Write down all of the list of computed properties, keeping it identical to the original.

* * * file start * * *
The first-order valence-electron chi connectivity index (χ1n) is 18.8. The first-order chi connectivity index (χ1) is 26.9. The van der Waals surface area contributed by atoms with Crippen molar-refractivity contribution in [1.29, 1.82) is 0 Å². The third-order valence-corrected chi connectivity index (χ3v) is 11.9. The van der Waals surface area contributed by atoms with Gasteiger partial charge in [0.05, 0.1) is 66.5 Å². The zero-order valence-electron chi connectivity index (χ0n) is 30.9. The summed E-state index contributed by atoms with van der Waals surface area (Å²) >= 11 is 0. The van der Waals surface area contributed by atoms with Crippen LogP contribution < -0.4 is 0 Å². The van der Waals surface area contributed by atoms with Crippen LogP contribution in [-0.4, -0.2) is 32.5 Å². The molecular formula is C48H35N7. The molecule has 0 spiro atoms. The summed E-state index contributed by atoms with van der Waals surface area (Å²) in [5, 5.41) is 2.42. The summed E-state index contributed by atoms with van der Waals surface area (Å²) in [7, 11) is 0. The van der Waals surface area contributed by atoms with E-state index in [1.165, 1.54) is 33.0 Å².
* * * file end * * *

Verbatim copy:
The first-order valence-electron chi connectivity index (χ1n) is 18.8. The first-order chi connectivity index (χ1) is 26.9. The van der Waals surface area contributed by atoms with Crippen molar-refractivity contribution in [1.29, 1.82) is 0 Å². The third-order valence-corrected chi connectivity index (χ3v) is 11.9. The van der Waals surface area contributed by atoms with Gasteiger partial charge in [0.05, 0.1) is 66.5 Å². The zero-order valence-electron chi connectivity index (χ0n) is 30.9. The summed E-state index contributed by atoms with van der Waals surface area (Å²) >= 11 is 0. The van der Waals surface area contributed by atoms with Crippen LogP contribution < -0.4 is 0 Å². The van der Waals surface area contributed by atoms with Crippen LogP contribution in [-0.4, -0.2) is 32.5 Å². The molecular formula is C48H35N7. The molecule has 0 spiro atoms. The summed E-state index contributed by atoms with van der Waals surface area (Å²) in [5, 5.41) is 2.42. The summed E-state index contributed by atoms with van der Waals surface area (Å²) in [7, 11) is 0. The van der Waals surface area contributed by atoms with E-state index in [1.165, 1.54) is 33.0 Å².